4/12/98, Easter, Year C

“The Tomb Is Still Empty”
John 20: 1-18

eremy was born with limited abilities and a chronic terminal illness. At age 12 he was only in the second grade at a small Christian school. His teacher was often at the end of her ropes. She had thought about encouraging his parents to send him away to a special school, but they insisted that this was the happiest he had been and that they could not part with him. Miss Miller realized that she could not part with him either.

Prior to Easter she explained the story of Jesus’ death and resurrection, but she felt that Jeremy did not catch on at all. He stared back with blank eyes. Her idea was to give each of her nineteen students an empty plastic Easter egg and ask them to bring it back the next day with something inside that would illustrate the resurrection.

The next day there were 19 eggs in her basket. She opened the first and inside was a flower. "Oh, yes, a flower is certainly a sigh of new life." A girl in the front row waived her hand, "That’s my egg, Miss Miller." The next egg contained a plastic butterfly. "We all know that a caterpillar changes and grows into a beautiful butterfly," said Miss Miller. "Yes, that’s my egg," little Judy shouted out.

Then Miss Miller opened the third egg and gasped. The egg was empty. She knew it was Jeremy’s. Again he had not understood her instructions. She discreetly set the empty egg aside not wanting to embarrass him. Suddenly Jeremy spoke up, "Miss Miller, aren’t you going to talk about my egg?" Flustered, she replied, "But Jeremy--- your egg is empty!" He looked into her eyes and said softly, "Yes, but Jesus’ tomb was empty too."

Three months later Jeremy died from his congenital illness. Those who came to the funeral were surprised to see 19 eggs on top of his casket, all of them empty.

The Good News that Easter declares to a dying world is that The Tomb Is Still Empty!

Mary Magdalene found it so, although at first she did not expect it, did not understand it, and did not initially believe it. But then Jesus called her name, "Mary!"

Then we see another best fiend of Jesus in this vignette, John the Beloved--- the man who stood with the women and watched him die. He was a fast runner and got to the tomb first, after hearing Magdalene’s story, but he hesitated at the entrance, and The Big Fisherman blew right by him and found the tomb empty. Then came John who saw the linen embalming wrappings all neatly rolled up, and they believed. They saw the empty tomb and believed--- it is ours to believe without seeing.

Millions around the globe celebrate Easter faith this day with songs of Alleluia. History records 2,000 years of Easters that have changed billions of hearts and established Christian churches and Christian civilization around this globe. It is hard to imagine that we could all be deluded. It’s sad to think that those early Christian martyrs went to the lions with a false hope. Was Mary, Peter and John all wrong? Were they somehow mistaken? Are they dead in the ground and gone forever?

Believer’s hearts and voices have shouted loud Hosannas out of the most difficult circumstances and it has given them resurrection power. Torn from their homes and forced into slave ships and brought to this strange new land, the great tribute to African Americans is that once hearing the resurrection message they sang out of their pain, "I looked over Jordan, and what did I see, coming for to carry me home? A band of angels coming after me, coming for to carry me home. Swing Low, sweet chariot, coming for to carry me home; swing low sweet chariot, coming for to carry me home. If you get there before I do, coming for to carry me home; tell all my friends I’m coming too, coming for to carry me home."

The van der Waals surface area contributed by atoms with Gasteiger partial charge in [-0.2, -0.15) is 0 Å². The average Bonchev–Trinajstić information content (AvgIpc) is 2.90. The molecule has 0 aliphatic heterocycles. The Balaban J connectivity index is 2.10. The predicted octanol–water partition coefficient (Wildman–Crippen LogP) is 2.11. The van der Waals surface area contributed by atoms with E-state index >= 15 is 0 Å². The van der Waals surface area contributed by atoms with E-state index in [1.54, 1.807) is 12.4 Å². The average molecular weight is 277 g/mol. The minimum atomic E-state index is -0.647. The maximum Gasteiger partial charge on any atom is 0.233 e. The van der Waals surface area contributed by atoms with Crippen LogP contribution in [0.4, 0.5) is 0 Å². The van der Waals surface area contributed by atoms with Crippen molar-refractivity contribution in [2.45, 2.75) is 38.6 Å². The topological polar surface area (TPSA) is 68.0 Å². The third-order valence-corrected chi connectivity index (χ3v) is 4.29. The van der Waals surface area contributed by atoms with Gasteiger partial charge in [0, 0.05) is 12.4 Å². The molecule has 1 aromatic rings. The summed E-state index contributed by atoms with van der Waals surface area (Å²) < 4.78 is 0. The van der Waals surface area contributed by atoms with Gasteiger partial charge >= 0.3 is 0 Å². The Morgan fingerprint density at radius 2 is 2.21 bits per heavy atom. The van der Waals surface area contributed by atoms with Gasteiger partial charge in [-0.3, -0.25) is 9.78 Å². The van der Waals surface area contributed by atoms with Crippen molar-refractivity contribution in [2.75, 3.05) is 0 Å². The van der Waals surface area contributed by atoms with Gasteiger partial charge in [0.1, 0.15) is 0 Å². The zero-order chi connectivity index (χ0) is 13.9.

Shall we discount such strength and power stemming from Easter faith in the empty tomb?

I was reared in a family that assumed an empty tomb. This is perhaps most simply illustrated by the words on a plaque that my mother purchased as a young girl in Tarrant City, Alabama. I have seen it all my life hanging on her wall next to her bed where she kneels and prays every night. These words, "Only one life, Twill soon be passed, Only what’s done for Christ will last." And at the bottom is a line from Philippians 1:21, "To me to live is Christ."

Mother has promised me this plaque after she is gone, but she might live a long time, she is only 89; so, just last week I found a duplicate at an antique shop, and here it is--- And it means the world to me. Perhaps it will be an every day reminder to me of the power that is mine as one who has looked into the empty tomb and believed.

We need all the encouragement we can get in these days of doubt. Did you read in yesterday’s "Atlanta Journal-Constitution" about the atheist who answered her son’s question about what happens after death with, "No, they just turn into dirt."

It did not bolster our faith this Holy Week when we saw Public Broadcasting’s four hour special dealing with the unsubstantiated hypothesis that the simple carpenter/preacher Jesus was gradually turned into the Christ, and Son of God, by misguided early followers. I watched most of it, and did not hear much new; but, I am afraid that the impact might be negative upon some poor soul out there searching for answers. My response to the program was about the same as when I studied the same material thirty years ago in college and seminary, "It takes more subjective faith to believe the ‘scholars’ assumptions than it does to believe the story as recorded in inspired Scripture."

Faith in an Empty Tomb broke into Jeremy’s heart, and left a resurrection faith in the hearts of 18 children and one teacher. Perhaps Jesus has called out your name this morning, as he called Mary’s. Let’s go forth echoing Magdalene’s words, "I have seen the Lord!"

a sermon synopsis by C. Robert Allred, Th.D., Pastor

4/12/98, Easter, Year C